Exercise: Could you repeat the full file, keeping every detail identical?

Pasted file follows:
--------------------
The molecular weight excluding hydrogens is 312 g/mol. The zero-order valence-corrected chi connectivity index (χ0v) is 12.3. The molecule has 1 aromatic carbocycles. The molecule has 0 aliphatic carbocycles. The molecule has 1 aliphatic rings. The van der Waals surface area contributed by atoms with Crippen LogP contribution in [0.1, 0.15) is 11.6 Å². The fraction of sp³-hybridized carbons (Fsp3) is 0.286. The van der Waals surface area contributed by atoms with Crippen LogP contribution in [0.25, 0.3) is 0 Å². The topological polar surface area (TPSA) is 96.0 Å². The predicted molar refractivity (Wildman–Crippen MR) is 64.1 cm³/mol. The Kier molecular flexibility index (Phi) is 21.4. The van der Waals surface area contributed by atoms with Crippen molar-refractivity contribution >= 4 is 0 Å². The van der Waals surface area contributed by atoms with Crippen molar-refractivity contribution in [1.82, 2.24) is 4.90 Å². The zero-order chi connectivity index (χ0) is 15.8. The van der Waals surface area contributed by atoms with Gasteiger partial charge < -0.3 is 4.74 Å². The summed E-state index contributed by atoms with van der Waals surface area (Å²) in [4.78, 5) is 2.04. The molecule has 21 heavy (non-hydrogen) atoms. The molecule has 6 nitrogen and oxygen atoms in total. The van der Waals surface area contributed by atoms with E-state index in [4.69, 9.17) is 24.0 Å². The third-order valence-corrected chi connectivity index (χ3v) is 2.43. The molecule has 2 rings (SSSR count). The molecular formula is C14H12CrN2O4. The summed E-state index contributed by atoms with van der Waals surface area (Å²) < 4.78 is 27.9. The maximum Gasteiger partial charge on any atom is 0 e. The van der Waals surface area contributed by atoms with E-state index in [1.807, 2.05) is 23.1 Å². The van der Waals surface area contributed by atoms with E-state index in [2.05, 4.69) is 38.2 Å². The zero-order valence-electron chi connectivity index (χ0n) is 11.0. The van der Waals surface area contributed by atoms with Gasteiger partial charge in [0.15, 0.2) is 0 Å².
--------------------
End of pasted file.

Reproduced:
The molecular weight excluding hydrogens is 312 g/mol. The zero-order valence-corrected chi connectivity index (χ0v) is 12.3. The molecule has 1 aromatic carbocycles. The molecule has 0 aliphatic carbocycles. The molecule has 1 aliphatic rings. The van der Waals surface area contributed by atoms with Crippen LogP contribution in [0.1, 0.15) is 11.6 Å². The fraction of sp³-hybridized carbons (Fsp3) is 0.286. The van der Waals surface area contributed by atoms with Crippen LogP contribution in [0.25, 0.3) is 0 Å². The topological polar surface area (TPSA) is 96.0 Å². The predicted molar refractivity (Wildman–Crippen MR) is 64.1 cm³/mol. The Kier molecular flexibility index (Phi) is 21.4. The van der Waals surface area contributed by atoms with Crippen molar-refractivity contribution >= 4 is 0 Å². The van der Waals surface area contributed by atoms with Crippen molar-refractivity contribution in [1.82, 2.24) is 4.90 Å². The zero-order chi connectivity index (χ0) is 15.8. The van der Waals surface area contributed by atoms with Gasteiger partial charge < -0.3 is 4.74 Å². The summed E-state index contributed by atoms with van der Waals surface area (Å²) in [4.78, 5) is 2.04. The molecule has 21 heavy (non-hydrogen) atoms. The molecule has 6 nitrogen and oxygen atoms in total. The van der Waals surface area contributed by atoms with E-state index in [4.69, 9.17) is 24.0 Å². The third-order valence-corrected chi connectivity index (χ3v) is 2.43. The molecule has 2 rings (SSSR count). The molecular formula is C14H12CrN2O4. The summed E-state index contributed by atoms with van der Waals surface area (Å²) < 4.78 is 27.9. The maximum Gasteiger partial charge on any atom is 0 e. The van der Waals surface area contributed by atoms with E-state index in [1.807, 2.05) is 23.1 Å². The van der Waals surface area contributed by atoms with E-state index in [2.05, 4.69) is 38.2 Å². The zero-order valence-electron chi connectivity index (χ0n) is 11.0. The van der Waals surface area contributed by atoms with Gasteiger partial charge in [0.15, 0.2) is 0 Å².